Slate's Jack Shafer points out what the papers have been hesistant to: Most of those left in New Orleans are black and poor.
Mississippi's Harrison County is still getting little help but doesn't seem to be as uniformly chaotic as New Orleans. The LAT says looters "swarmed" through stores in Gulfport. But the Post, citing officials,says overall the filching has not been "widespread." Some smaller towns have yet to be seen by rescuers. "We know there are people in other parts of the county who are alive and could be rescued and have not been," said one official.
Gas futures picked up again yesterday, while the NYT plays up sporadic reports of long lines for gas around the country. "I hate to be an alarmist," said one analyst. "But we're in a situation without much precedent." It's not just about oil. The Gulf Coast is one of the U.S.'s biggest transport hubs. As the Post emphasizes, there have been price spikes in the futures market for everything from lumber to coffee.
President Bush announced he will release some crude from the Strategic Oil Reserve. But, as TP suggested might happen, the markets yawned. As the NYT puts it, "[T]he problem is not any immediate shortage of crude oil," it's the lack of refining power, which USAT warns is not limited to gasoline. Jet fuel is also made in the currently out-of-commission refineries. If they're not back online in a week or two, the airports in Atlanta, D.C., and elsewhere might run out of fuel.
The NYT goes heavy with all the help the feds have ponied up, including sending 30,000 reservists. But the LAT mentions this: "The Navy hospital ship Comfort sailed from Baltimore Wednesday headed to New Orleans, but is not expected to arrive for seven days." Could the Comfort and other resources have been prepositioned?
A piece inside the Post suggests that the toxin-filled water now covering New Orleans has basically turned the city into the world's biggest Superfund site. "This is the worst case," said one top EPA analyst. "There is not enough money in the Gross National Product of the United States to dispose of the amount of hazardous material in the area."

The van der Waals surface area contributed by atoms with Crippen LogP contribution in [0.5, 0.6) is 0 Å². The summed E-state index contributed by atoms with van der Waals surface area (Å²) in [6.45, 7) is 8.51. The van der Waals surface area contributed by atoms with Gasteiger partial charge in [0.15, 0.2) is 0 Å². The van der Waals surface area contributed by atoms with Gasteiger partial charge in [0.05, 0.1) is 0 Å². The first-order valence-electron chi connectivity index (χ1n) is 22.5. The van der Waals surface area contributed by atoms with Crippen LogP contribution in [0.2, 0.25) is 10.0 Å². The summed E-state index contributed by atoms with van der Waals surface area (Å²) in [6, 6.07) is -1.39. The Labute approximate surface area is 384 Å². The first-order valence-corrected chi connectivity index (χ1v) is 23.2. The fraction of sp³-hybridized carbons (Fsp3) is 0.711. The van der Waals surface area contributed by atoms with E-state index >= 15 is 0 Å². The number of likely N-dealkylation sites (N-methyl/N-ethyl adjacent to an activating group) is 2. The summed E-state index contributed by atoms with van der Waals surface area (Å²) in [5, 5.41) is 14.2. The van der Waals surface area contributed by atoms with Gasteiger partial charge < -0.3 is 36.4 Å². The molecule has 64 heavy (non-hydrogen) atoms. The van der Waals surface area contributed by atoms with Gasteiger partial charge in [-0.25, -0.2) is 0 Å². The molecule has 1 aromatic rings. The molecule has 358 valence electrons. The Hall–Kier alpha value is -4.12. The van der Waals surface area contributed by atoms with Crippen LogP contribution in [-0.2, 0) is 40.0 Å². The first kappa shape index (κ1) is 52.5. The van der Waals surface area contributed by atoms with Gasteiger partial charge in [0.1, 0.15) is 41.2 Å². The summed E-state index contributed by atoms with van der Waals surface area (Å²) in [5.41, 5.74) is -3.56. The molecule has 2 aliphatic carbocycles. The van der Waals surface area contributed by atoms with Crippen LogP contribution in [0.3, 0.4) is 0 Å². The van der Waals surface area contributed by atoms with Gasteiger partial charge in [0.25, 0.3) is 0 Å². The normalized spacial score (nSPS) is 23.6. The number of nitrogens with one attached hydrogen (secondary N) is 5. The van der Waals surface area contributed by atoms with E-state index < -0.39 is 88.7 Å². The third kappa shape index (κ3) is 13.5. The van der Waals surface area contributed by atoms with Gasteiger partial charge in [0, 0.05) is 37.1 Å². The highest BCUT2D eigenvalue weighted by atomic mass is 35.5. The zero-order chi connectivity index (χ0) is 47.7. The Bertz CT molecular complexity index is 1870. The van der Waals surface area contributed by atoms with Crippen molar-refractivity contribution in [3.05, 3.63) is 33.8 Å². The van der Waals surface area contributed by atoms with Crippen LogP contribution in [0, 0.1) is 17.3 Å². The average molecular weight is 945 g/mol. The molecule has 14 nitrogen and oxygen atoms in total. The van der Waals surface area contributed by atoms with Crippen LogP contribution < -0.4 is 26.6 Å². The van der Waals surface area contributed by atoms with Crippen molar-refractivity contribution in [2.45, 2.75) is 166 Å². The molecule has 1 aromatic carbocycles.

A Knight Ridder piece focuses on and others mention the administration's apparent skimping on (non-terrorism-related) disaster preparedness. Last year, the Army Corps of Engineers, facing budget cuts, stopped major work on the levee system for the first time in 37 years. The Journal says that in 2002 the president fired the head of the Corps after the official pushed for a new flood-control program. (The WSJ plays it as cause and effect; whether that's the case ...) New Orleans' Times-Picayune once had a series looking at the lack preparation for a direct hit.
Everybody fronts the hundreds and hundreds of Iraqis killed in yesterday's stampede at a Shiite religious procession at a bridge in Baghdad. Estimates varied between 650 and 950 killed. A few hours earlier, terrorists had launched a mortar attack on part of the crowd, killing seven, but the stampede was apparently set off by a rumor of a suicide bomber. Most were trampled, but some, including many women and children, jumped or were pushed into the Tigris River.
The WP notices that while the stampede happened in a heavily Sunni neighborhood, many residents rushed to help the Shiite victims. Sunni groups, including some openly sympathetic to the insurgency, offered condolences and gathered aid.
Two GIs in Iraq were killed in separate attacks. In total, 74 GIs and Marines were killed in August, the third-highest monthly toll of the war.